We are keenly aware of the fact that the Private sector health units are consulting with government authorities to work out a joint strategy for controlling the spread of the COVID-19 virus. In addition, we believe there is room for the relevant government authorities to undertake a rapid mapping process of the existing facilities managed by faith based Institutions in each county, in view of the high chances of wider spread of the COVID-19 virus into the rural communities. Home care is an option that we should start preparing particularly by church institutions.

Such mapping should establish current capacity and resource gaps of these heath facilities in terms of staff, equipment, materials, services and facilities. In addition, the mapping should include local public institutions adjacent to these heath facilities, which could be temporarily converted into Quarantine centres. Access to identified institutions should be improved, in addition to requisite resources.


In view of many border control points, we can be very vulnerable - even with our own strict discipline within the Country. In order to minimise the Impact of possible spread from illegal visitors, it is to strengthen Border controls to stop any illegal entries.


We appreciate the efforts by both National and County Governments to ensure that the vulnerable are supported with adequate food supplies. It is essential that we take care to ensure strategic food stocks in food insecure Counties. In view of the on going restriction of movement in and out of some of the cities/ regions, this should be done selectively, taking account of the unique context of Kenya. Specifically, it is to ensure availability of adequate quantities of Maize and other cereals in NCB stores located in food insecure Counties like Turkana, Mandera, Marsabit, Wajir among others.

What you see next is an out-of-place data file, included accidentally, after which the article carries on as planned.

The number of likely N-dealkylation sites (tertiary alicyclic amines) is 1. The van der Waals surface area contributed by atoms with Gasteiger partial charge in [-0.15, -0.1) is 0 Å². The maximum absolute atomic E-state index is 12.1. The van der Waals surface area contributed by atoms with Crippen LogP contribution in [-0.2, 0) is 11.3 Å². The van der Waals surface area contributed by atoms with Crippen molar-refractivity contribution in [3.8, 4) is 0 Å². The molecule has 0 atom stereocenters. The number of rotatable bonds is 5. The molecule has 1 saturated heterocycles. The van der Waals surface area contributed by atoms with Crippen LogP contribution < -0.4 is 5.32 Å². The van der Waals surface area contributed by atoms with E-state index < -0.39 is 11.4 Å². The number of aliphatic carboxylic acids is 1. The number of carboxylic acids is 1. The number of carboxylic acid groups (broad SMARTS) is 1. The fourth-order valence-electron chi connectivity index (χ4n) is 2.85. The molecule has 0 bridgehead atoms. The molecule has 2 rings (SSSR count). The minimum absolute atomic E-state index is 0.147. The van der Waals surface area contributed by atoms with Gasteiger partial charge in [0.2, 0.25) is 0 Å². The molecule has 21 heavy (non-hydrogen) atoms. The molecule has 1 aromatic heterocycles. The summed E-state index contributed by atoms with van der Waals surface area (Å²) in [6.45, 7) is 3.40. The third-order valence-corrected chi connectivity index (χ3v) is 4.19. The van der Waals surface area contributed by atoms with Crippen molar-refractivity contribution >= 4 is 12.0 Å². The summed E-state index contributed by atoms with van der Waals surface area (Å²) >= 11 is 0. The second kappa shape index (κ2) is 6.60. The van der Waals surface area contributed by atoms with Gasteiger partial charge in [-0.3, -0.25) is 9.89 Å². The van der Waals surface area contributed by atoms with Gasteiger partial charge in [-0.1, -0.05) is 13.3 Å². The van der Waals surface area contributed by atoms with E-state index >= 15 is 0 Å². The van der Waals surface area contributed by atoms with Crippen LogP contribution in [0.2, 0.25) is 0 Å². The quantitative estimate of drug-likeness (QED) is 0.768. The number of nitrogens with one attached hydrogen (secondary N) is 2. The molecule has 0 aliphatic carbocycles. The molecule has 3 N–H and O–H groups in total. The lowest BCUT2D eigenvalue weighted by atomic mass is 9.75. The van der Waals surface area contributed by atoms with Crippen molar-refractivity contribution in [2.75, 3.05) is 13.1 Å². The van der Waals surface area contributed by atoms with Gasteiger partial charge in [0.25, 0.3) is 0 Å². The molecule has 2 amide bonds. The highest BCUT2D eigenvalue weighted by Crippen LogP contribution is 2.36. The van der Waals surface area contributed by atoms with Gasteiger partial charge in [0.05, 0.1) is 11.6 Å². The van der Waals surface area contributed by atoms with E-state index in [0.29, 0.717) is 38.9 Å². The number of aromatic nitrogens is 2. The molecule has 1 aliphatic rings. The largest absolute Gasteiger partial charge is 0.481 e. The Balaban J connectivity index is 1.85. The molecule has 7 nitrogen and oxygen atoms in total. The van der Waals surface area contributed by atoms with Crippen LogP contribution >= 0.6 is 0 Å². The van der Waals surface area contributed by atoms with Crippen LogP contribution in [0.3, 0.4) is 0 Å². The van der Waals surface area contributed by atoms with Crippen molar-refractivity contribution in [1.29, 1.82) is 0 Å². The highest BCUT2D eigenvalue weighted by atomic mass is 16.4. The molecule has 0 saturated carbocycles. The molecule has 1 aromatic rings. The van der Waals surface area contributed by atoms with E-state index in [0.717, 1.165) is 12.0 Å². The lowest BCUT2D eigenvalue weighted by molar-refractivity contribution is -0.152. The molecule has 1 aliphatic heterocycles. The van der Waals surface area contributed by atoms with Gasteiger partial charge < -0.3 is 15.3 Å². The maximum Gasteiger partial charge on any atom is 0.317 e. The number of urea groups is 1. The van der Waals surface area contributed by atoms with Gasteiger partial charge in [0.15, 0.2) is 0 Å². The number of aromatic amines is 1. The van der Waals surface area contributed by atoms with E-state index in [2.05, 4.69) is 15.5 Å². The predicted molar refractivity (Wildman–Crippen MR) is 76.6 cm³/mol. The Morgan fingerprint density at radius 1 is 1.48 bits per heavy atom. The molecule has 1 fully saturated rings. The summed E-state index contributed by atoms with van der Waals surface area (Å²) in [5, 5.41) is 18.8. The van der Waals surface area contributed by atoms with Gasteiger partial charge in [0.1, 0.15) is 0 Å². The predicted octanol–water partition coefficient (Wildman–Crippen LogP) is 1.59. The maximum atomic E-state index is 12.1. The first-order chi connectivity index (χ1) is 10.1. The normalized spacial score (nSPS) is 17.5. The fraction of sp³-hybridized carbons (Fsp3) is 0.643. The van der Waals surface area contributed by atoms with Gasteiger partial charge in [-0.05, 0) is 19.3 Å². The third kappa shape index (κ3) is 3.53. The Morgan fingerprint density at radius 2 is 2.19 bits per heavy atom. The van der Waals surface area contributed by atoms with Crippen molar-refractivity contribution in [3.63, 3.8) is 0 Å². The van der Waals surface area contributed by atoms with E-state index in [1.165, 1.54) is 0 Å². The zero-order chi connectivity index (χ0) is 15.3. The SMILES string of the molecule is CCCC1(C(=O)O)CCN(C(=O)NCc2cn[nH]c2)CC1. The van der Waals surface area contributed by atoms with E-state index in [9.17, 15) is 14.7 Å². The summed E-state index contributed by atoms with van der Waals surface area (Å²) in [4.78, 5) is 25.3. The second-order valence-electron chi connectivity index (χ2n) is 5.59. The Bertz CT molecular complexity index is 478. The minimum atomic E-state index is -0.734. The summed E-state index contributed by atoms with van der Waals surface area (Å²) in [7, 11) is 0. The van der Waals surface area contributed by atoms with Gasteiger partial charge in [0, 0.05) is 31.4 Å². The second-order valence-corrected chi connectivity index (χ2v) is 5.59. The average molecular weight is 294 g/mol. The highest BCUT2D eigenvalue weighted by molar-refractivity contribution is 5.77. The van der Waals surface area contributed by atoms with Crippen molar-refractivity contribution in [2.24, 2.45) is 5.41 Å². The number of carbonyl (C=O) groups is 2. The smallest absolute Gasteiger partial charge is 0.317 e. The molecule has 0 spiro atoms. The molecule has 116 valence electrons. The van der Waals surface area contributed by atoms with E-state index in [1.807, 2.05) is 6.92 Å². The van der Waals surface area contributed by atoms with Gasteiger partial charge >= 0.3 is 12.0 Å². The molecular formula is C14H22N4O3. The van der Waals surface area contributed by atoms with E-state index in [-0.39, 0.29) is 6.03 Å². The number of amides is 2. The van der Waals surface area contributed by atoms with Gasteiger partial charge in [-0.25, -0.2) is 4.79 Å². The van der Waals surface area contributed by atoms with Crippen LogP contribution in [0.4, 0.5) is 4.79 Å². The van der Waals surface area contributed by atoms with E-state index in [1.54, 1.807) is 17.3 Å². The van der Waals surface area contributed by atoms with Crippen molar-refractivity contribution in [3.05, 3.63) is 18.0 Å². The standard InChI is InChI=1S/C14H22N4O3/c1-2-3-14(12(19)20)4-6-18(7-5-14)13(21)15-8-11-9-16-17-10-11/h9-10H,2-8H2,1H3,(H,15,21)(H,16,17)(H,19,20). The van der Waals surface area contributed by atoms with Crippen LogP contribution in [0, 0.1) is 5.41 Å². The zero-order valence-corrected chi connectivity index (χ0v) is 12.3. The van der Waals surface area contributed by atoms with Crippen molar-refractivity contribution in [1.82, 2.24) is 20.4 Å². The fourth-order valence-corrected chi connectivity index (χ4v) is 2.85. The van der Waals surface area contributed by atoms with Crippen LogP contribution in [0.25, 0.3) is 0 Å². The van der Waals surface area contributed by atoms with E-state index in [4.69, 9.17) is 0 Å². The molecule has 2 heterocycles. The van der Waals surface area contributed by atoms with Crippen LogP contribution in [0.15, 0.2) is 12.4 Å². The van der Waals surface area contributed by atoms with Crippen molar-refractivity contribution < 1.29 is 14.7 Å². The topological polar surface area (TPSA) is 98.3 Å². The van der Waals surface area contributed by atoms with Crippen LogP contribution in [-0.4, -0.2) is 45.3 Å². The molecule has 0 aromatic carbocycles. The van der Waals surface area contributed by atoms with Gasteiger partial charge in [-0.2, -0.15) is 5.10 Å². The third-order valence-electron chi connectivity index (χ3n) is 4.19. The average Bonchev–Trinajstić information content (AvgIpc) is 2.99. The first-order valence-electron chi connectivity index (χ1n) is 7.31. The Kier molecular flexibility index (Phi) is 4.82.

In order to protect many of our people who are yet to access the basic sanitation materials, we urge the Government to intensify the implementation of clear guidelines.


Please seek information only from trusted sources so that you can take practical steps to prepare your plans and protect yourself and loved ones. Seek information updates at specific times during the day, once or twice. The sudden and near-constant stream of news reports about an outbreak can cause panic and worry. Get the facts; not rumours


As advised by the World Health Organization (WHO) and if possible, stay connected with your loved ones, including through digital methods, is one way to maintain contact. Check on your colleagues, your manager or other trusted persons for social support – your colleagues may be having similar experiences to you.

We encourage counselling support for each other.


As already envisaged by the WHO, many of us are already stressed by having been forced to stay home for long. The curfew and lock down in some of our counties, though necessary is already taking its toll on many. It is important that we check our language and exercise civility in in social media. We wish to remind you not to refer to people with the disease as “COVID-19 cases”, “victims” “COVID-19 families” or “the diseased”. They are “people who have COVID-19”, “people who are being treated for COVID-19”, or “people who are recovering from COVID-19”, and after recovering from COVID-19 their life will go on with their jobs, families and loved ones.